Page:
With childhood obesity being at an all-time high in the United States, many people wonder why this continues to be a problem. Other people wonder who is to blame. 99% of all schools now serve fresh fruits and vegetables with their school lunches. It is mandated by the federal government if the school wants to receive the subsidies that the government provides to the school nutrition programs. One area of blame is the media. In 2006, the last year in which I could find supportive data, the Federal Trade Commission (FTC) reported that about $870 million was spent on child-directed marketing and about $1 billion on adolescent marketing of food alone. 65% of the total expenditure was spent advertising carbonated beverages, fast-food restaurants, and breakfast cereals. Most of the remaining 35% of the food marketing was spent on other beverages, snack foods, and candy. These are the same foods that provide the emptiest calories to our children (Pomeranz, 100).
One would assume that a parent would know what is healthy for his or her child to eat. But do adults in America understand nutrition? Adults have an obesity problem as well. It is such a problem that the Centers for Disease Control and Prevention (CDC) held the National Summit of Legal Preparedness for Obesity Prevention and Control (NSLP) (Benkin, Renolds, and Hunter, 5). I know many people are overweight. Go anywhere in America and anyone can see that. But, as an American, I value freedom. Do we want the government getting involved in our diets? I always assumed I could essentially eat what I want, when I want, pretty much where I want. Is that going to end? I do not think that this country is at that point, yet. The question remains, should we worry if the government is holding meetings?
In this essay I did view the media’s influence on children’s healthy eating choices and government’s influence on healthy eating choices. Now it is time to view how I, as an adult, can potential influence the eating habits of a child. In a report by Nguyen, McCullough, and Noble, it is indicated that any adult, such as a parent, can influence a child’s food selections (594). A child is not going to know what the government is telling them that they should eat. If children see food on television, they are not going to know what it tastes like. It is the food choices that they actually have the opportunity to taste that will shape their preferences and that are determined by the adults with whom they have contact.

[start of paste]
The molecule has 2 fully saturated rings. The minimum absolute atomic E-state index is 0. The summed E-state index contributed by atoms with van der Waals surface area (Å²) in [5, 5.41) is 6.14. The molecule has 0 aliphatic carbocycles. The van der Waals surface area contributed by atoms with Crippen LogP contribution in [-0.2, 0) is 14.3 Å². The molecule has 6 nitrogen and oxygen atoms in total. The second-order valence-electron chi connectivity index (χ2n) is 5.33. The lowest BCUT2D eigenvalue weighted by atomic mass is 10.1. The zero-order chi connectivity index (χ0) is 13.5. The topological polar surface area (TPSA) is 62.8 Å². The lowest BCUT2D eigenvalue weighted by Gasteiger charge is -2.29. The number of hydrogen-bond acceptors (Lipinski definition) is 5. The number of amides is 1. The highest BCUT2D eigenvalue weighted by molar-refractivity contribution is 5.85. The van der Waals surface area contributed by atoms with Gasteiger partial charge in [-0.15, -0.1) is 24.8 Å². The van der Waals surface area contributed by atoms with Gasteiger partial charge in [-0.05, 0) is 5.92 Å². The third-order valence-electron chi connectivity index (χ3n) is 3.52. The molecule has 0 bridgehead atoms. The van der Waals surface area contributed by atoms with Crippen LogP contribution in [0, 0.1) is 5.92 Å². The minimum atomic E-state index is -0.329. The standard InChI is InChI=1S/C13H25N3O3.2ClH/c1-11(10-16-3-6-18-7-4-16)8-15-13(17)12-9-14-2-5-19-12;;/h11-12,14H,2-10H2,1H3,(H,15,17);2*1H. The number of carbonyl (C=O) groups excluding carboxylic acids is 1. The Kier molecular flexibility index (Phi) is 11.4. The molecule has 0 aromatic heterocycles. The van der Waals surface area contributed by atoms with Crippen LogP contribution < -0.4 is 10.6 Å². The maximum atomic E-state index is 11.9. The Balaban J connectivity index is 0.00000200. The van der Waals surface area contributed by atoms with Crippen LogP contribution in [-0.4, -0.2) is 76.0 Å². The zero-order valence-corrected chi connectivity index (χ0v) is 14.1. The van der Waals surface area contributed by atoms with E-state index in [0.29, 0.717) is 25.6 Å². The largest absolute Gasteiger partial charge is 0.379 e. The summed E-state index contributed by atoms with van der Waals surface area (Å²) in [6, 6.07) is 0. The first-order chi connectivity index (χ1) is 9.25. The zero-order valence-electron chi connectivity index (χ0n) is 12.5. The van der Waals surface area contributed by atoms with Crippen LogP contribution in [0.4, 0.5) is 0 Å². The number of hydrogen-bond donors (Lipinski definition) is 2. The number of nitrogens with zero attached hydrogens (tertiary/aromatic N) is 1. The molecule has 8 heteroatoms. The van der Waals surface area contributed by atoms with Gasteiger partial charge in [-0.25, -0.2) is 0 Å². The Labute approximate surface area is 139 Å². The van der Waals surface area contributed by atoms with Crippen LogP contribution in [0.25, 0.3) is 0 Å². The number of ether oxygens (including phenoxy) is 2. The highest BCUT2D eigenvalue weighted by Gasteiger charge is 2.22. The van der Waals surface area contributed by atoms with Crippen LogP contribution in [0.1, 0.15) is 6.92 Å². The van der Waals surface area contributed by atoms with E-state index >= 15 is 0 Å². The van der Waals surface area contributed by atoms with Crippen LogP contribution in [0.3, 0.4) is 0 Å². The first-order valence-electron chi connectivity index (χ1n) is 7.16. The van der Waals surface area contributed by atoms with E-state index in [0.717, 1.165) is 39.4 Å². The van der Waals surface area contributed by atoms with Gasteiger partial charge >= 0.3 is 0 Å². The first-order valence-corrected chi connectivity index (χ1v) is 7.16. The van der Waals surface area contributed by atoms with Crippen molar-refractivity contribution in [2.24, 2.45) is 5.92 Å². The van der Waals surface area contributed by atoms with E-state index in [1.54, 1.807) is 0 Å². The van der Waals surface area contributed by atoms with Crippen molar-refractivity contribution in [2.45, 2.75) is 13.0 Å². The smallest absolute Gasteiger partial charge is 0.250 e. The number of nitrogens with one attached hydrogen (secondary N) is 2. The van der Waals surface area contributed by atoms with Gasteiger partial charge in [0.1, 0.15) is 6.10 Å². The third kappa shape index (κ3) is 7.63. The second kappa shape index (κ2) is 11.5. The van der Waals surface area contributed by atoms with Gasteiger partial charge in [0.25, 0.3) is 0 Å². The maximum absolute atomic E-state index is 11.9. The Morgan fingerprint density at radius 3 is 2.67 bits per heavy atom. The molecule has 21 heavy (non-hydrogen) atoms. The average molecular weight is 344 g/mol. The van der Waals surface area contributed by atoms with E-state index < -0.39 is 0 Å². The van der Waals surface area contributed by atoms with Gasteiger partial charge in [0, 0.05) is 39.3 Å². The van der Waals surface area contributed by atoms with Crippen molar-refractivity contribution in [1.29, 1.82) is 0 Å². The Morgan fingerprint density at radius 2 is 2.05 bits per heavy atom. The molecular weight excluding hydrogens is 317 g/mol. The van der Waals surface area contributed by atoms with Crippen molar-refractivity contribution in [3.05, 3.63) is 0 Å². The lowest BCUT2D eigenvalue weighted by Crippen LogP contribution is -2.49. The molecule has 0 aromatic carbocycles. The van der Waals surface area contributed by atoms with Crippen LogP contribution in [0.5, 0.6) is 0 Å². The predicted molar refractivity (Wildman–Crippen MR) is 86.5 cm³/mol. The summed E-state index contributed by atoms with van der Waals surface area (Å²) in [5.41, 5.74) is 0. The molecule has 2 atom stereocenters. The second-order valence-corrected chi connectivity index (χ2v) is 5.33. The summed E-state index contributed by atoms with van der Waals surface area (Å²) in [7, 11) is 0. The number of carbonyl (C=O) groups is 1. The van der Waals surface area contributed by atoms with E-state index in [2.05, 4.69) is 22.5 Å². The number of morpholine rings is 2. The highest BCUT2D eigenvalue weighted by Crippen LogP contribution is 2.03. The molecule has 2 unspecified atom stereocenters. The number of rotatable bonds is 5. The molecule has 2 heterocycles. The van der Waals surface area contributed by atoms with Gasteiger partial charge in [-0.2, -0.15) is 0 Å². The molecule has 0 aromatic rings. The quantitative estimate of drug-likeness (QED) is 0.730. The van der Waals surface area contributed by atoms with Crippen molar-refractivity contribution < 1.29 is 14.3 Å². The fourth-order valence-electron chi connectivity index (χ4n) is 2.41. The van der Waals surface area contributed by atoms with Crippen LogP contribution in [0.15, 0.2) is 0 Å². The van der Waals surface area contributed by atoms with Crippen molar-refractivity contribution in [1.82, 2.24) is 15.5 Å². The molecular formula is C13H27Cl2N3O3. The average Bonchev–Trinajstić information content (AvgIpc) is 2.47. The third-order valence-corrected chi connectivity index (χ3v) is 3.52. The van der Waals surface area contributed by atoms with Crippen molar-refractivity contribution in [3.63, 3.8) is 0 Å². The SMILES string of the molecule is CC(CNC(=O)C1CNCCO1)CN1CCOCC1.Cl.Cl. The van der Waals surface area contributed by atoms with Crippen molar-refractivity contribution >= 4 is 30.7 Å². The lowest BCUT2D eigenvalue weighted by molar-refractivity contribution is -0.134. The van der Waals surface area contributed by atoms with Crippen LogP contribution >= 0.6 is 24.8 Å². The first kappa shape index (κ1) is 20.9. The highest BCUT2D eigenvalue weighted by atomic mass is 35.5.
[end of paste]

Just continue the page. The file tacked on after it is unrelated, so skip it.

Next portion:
In today’s society, we adults are the best educated that there has ever been in society. Nutrition information is more available today than it has ever been in previous times. These labels have included on them daily percentages for a 2,000 calorie diet so people should be able to tell if they are consuming too much of something that is negative for their health or too little of something that is needed for a well-rounded diet. Why are these labels not being put to their best use? One reason may be that about 25% of our country speaks Spanish as their primary language. Few labels include a Spanish translation. This might be one area in which food manufacturers can either voluntarily help society or include Spanish on their packaging or an area where the government needs to intervene and mandate that a Spanish translation be included on all packaging. Another way which may help people to understand the labeling is another method of displaying the information, such as a bar or pie graph. Visual imagery may help some people better understand the material that is being presented in the labeling. In the end, our society needs to learn how to read and interpret the information on the packaging, interpret it, and put it to good use so that they can lead longer and healthier lives.
Benken, DE, MA Reynolds, and AS Hunter. "National Summit On Legal Preparedness For
Obesity Prevention And Control: Editors' Preface." Journal Of Law, Medicine & Ethics
37.2 (2009): 5-6. CINAHL Plus with Full Text. Web. 4 Sept. 2012.
Nguyen, Simone P., Mary Beth McCullough, and Ashley Noble. "A Theory-Based Approach To
Teaching Young Children About Health: A Recipe For Understanding." Journal Of
Educational Psychology 103.3 (2011): 594-606. PsycARTICLES. Web. 4 Sept. 2012.
Pomeranz, JL. "Television Food Marketing To Children Revisited: The Federal Trade
Commission Has The Constitutional And Statutory Authority To Regulate." Journal Of
Law, Medicine & Ethics 38.1 (2010): 98-116. CINAHL Plus with Full Text. Web. 4 Sept.